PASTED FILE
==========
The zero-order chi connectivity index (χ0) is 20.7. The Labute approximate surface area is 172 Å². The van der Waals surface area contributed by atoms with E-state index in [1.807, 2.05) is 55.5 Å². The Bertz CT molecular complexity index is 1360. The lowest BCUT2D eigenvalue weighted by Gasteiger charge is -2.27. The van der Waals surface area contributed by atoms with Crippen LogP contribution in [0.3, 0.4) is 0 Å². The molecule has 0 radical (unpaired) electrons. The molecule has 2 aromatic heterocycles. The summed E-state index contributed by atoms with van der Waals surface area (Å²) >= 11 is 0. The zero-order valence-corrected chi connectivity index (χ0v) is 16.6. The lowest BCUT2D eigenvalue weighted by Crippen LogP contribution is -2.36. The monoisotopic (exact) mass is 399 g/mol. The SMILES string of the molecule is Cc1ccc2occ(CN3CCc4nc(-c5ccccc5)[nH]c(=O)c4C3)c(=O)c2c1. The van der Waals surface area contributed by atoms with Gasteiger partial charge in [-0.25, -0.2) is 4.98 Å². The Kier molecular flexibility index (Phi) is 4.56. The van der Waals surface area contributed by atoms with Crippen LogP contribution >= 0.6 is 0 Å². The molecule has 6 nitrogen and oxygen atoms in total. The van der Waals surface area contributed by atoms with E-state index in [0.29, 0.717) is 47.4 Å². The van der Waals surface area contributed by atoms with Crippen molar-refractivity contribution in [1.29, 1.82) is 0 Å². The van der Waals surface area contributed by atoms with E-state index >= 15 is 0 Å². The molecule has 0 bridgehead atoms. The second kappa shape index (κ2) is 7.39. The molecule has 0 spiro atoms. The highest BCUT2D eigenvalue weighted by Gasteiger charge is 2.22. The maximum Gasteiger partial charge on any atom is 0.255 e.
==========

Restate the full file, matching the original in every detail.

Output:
The zero-order chi connectivity index (χ0) is 20.7. The Labute approximate surface area is 172 Å². The van der Waals surface area contributed by atoms with E-state index in [1.807, 2.05) is 55.5 Å². The Bertz CT molecular complexity index is 1360. The lowest BCUT2D eigenvalue weighted by Gasteiger charge is -2.27. The van der Waals surface area contributed by atoms with Crippen LogP contribution in [0.3, 0.4) is 0 Å². The molecule has 0 radical (unpaired) electrons. The molecule has 2 aromatic heterocycles. The summed E-state index contributed by atoms with van der Waals surface area (Å²) >= 11 is 0. The zero-order valence-corrected chi connectivity index (χ0v) is 16.6. The lowest BCUT2D eigenvalue weighted by Crippen LogP contribution is -2.36. The monoisotopic (exact) mass is 399 g/mol. The SMILES string of the molecule is Cc1ccc2occ(CN3CCc4nc(-c5ccccc5)[nH]c(=O)c4C3)c(=O)c2c1. The van der Waals surface area contributed by atoms with Gasteiger partial charge in [-0.25, -0.2) is 4.98 Å². The Kier molecular flexibility index (Phi) is 4.56. The van der Waals surface area contributed by atoms with Crippen LogP contribution >= 0.6 is 0 Å². The molecule has 6 nitrogen and oxygen atoms in total. The van der Waals surface area contributed by atoms with E-state index in [0.29, 0.717) is 47.4 Å². The van der Waals surface area contributed by atoms with Crippen molar-refractivity contribution in [1.29, 1.82) is 0 Å². The van der Waals surface area contributed by atoms with E-state index >= 15 is 0 Å². The molecule has 0 bridgehead atoms. The second kappa shape index (κ2) is 7.39. The molecule has 0 spiro atoms. The highest BCUT2D eigenvalue weighted by Gasteiger charge is 2.22. The maximum Gasteiger partial charge on any atom is 0.255 e.